Richie Andrusco inLittle Fugitive (1953, dir. Ray Ashley, Ruth Orkin, & Morris Engel)
"The title character is a 7-yr-old boy who runs away from his Brooklyn neighborhood to the Coney Island amusement park after his older brother plays a cruel prank on him. Anticipating the advances in lightweight camera equipment that would propel cinéma-vérité documentary a few years later, Engel did the cinematography with a small, portable 35mm camera he helped design.[Little Fugitive] made a big impression on other aspiring filmmakers who wanted to follow their own instincts outside Hollywood’s orbit. They included John Cassavetes & Martin Scorsese, who began setting stories against vivid New York City backgrounds a few years later. François Truffaut was inspired by the picture’s childhood subject and spontaneous production style when he created his prize-winning debut feature, The 400 Blows, in 1959. ‘Our New Wave would never have come into being,’ he told an interviewer years later, ‘if it hadn’t been for the young American Morris Engel, who showed us the way to independent production with [this] fine movie.’”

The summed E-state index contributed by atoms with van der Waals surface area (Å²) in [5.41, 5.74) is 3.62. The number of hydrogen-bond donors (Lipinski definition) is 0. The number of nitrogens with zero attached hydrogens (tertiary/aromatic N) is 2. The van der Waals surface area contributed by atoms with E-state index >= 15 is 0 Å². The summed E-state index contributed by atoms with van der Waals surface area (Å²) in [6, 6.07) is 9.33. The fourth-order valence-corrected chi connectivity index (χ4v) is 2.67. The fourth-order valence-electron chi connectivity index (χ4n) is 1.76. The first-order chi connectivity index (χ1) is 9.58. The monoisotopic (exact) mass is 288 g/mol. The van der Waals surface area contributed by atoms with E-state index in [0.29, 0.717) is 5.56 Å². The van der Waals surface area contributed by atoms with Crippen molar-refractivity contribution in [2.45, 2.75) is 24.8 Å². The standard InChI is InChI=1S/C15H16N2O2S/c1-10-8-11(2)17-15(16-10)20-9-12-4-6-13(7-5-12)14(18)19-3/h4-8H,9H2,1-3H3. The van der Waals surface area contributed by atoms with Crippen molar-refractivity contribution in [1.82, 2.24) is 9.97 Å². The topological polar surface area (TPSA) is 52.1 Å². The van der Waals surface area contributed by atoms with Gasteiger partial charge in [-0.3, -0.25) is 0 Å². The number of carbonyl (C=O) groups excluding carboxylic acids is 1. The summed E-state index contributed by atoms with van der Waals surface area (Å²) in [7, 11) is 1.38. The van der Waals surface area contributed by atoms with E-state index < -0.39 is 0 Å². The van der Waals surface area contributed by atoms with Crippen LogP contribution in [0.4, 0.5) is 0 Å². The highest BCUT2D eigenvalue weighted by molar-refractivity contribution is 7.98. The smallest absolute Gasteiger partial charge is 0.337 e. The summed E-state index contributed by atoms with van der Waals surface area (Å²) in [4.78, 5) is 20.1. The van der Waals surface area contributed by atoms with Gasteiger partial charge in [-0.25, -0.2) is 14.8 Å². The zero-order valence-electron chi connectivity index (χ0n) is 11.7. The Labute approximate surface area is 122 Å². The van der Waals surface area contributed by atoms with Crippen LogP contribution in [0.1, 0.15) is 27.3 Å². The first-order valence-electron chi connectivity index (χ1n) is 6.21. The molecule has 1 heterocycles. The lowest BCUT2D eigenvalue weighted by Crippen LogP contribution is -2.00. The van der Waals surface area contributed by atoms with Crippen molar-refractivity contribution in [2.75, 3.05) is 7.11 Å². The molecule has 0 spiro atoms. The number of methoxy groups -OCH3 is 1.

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Richie Andrusco inLittle Fugitive (1953, dir. Ray Ashley, Ruth Orkin, & Morris Engel)

"The title character is a 7-yr-old boy who runs away from his Brooklyn neighborhood to the Coney Island amusement park after his older brother plays a cruel prank on him. Anticipating the advances in lightweight camera equipment that would propel cinéma-vérité documentary a few years later, Engel did the cinematography with a small, portable 35mm camera he helped design.

[Little Fugitive] made a big impression on other aspiring filmmakers who wanted to follow their own instincts outside Hollywood’s orbit. They included John Cassavetes & Martin Scorsese, who began setting stories against vivid New York City backgrounds a few years later. François Truffaut was inspired by the picture’s childhood subject and spontaneous production style when he created his prize-winning debut feature, The 400 Blows, in 1959. ‘Our New Wave would never have come into being,’ he told an interviewer years later, ‘if it hadn’t been for the young American Morris Engel, who showed us the way to independent production with [this] fine movie.’”

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